Final exhortation: GO FORTH now and create masterpieces of digital typography!

With respect to the directions of the route

I may have made some errors.

” FRAY PEDRO FONT, Diary (1776)

The road to wisdom? Well, it™s plain

and simple to express:

Err

and err

and err again

but less

and less

and less.

” PIET HEIN, Grooks (1966)

(page 232)

A

Answers to

All the

Exercises

Appendix A: Answers to All the Exercises 233

The preface to this manual points out the wisdom of trying to ¬gure out each whatever

dir

exercise before you look up the answer here. But these answers are intended to

be read, since they occasionally provide additional information that you are best

equipped to understand when you have just worked on a problem.

2.1. Point 5 = (100, 0) is closer than any of the others. (See the diagram below.)

2.2. False. But they all do have the

same y coordinate.

(Figure A2a will be inserted here; too bad you

2.3. 5 units to the left of the reference can™t see it now.)

point, and 15 units up.

2.4. (200, ’60).

2.5. top lft z1 = (0, b); top z2 = (a, b); top rt z3 = (2a ’ 1, b); bot lft z4 = (0, 0);

bot z5 = (a, 0); bot rt z6 = (2a ’ 1, 0). Adjacent characters will be separated by exactly

one column of white pixels, if the character is 2a pixels wide, because the right edge of

black pixels is speci¬ed here to have the x coordinate 2a ’ 1.

2.6. right = (1, 0); left = (’1, 0); down = (0, ’1); up = (0, 1).

2.7. True; this is (2, 3) ’ (5, ’2).

2.8. 0[z1 , z2 ] = z1 , because we move none of the way towards z2 ; similarly 1[z1 , z2 ]

simpli¬es to z2 , because we move all of the way. If we keep going in the same direction

until we™ve gone twice as far as the distance from z1 to z2 , we get to 2[z1 , z2 ]. But if

we start at point z1 and face z2 , then back up exactly half the distance between them,

we wind up at (’.5)[z1 , z2 ].

2.9. (a) True; both are equal to z1 + 1 (z2 ’ z1 ). (b) False, but close; the right-hand

2

side should be 2 z1 + 1 z2 . (c) True; both are equal to (1 ’ t)z1 + tz2 .

3 3

2.10. There are several reasons. (1) The equations in a program should

represent the programmer™s intentions as directly as possible; it™s hard to understand

those intentions if you are shown only their ultimate consequences, since it™s not easy

to reconstruct algebraic manipulations that have gone on behind the scenes. (2) It™s

easier and safer to let the computer do algebraic calculations, rather than to do them

by hand. (3) If the speci¬cations for z1 and z5 change, the formula ( 1 [x1 , x5 ], b) still

2

gives a reasonable value for z3 . It™s almost always good to anticipate the need for

subsequent modi¬cations.

However, the stated formula for z3 isn™t the only reasonable way to proceed.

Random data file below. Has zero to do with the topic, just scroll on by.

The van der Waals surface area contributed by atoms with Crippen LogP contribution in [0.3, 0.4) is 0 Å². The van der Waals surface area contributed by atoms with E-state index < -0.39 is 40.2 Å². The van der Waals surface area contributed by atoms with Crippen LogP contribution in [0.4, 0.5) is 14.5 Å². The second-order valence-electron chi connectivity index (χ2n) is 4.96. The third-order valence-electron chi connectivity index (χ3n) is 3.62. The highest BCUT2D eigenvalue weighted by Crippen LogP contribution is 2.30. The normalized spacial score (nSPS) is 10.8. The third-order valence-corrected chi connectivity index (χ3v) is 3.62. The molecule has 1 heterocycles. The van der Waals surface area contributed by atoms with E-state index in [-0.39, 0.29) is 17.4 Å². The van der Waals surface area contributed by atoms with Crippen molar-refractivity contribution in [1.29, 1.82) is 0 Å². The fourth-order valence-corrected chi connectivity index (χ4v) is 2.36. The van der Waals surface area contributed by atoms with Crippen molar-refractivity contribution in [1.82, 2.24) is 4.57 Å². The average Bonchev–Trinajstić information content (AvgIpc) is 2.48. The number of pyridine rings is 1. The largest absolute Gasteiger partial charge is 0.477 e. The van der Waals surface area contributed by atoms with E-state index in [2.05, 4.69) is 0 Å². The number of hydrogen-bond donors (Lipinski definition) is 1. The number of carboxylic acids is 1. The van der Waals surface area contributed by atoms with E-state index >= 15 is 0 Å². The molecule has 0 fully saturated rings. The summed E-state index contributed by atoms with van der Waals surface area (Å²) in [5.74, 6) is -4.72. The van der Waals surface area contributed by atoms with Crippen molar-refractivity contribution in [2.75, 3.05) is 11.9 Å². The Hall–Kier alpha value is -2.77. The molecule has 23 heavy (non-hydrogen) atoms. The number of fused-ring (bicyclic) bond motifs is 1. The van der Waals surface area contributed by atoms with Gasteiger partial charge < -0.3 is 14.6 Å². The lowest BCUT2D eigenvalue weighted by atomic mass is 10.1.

We could, for example, give two equations

x3 ’ x1 = x5 ’ x3 ; y3 = b;

the ¬rst of these states that the horizontal distance from 1 to 3 is the same as the

horizontal distance from 3 to 5. We™ll see later that is able to solve a wide

variety of equations.

2.11. The following four equations su¬ce to de¬ne the four unknown quantities x2 ,

y2 , x4 , and y4 : z4 ’ z2 = whatever — dir 20; 1 [y2 , y4 ] = 2 [y3 , y1 ]; z2 = whatever [z1 , z3 ];

2 3

z4 = whatever [z3 , z5 ].

234 Appendix A: Answers to All the Exercises

3.1. The direction at z2 is parallel to the line z4 . . z3 , but the vector z4 ’ z3 drawdot

speci¬es a direction towards z4 , which is 180—¦ di¬erent from the direction z3 ’ z4 that one point

“

was discussed in the text. Thus, we have a di¬cult speci¬cation to meet, and - curl

draws a pretzel-shaped curve that loops around in a way that™s too ugly to

show here. The ¬rst part of the path, from z4 to z2 , is mirror symmetric about the

line z1 . . z5 that bisects z4 . . z2 , so it starts out in a south-by-southwesterly direction;

the second part is mirror symmetric about the vertical line that bisects z2 . . z3 , so

when the curve ends at z3 it™s traveling roughly northwest. The moral is: Don™t specify

a direction that runs opposite to (i.e., is the negative of) the one you really want.

3.2. draw z5 . . z4 {z4 ’ z2 } . . z1 . . z3 . . z6 {z2 ’ z6 } . . cycle.

4.1. (a) An ellipse 0.8 pt tall and 0.2 pt wide (˜ ™); (b) a circle of diameter 0.8 pt

(rotation doesn™t change a circle!); (c) same as (a).

4.2. Six individual points will be drawn, instead of lines or curves. These points will

be drawn with the current pen. However, for technical reasons explained in Chapter 24,

the draw command does its best work when it is moving the pen; the pixels you get

at the endpoints of curves are not always what you would expect, especially at low

resolutions. It is usually best to say ˜drawdot™ instead of ˜draw™ when you are drawing

only one point.

4.3. True, for all of the pens discussed so far. But false in general, since we will see

later that pens might extend further upward than downward; i.e., t might be unequal

to b in the equations for top and bot .

4.4. x2 = x1 ; x3 = 1 [x2 , x4 ]; x4 = x5 ; bot y1 = ’o; top y2 = h + o; y4 = y2 ;

2

y5 = y1 ; draw z1 . . z2 ; draw z2 . . z3 ; draw z3 . . z4 ; draw z4 . . z5 . We will learn

later that the four draw commands can be replaced by

draw z1 - - z2 - - z3 - - z4 - - z5 ;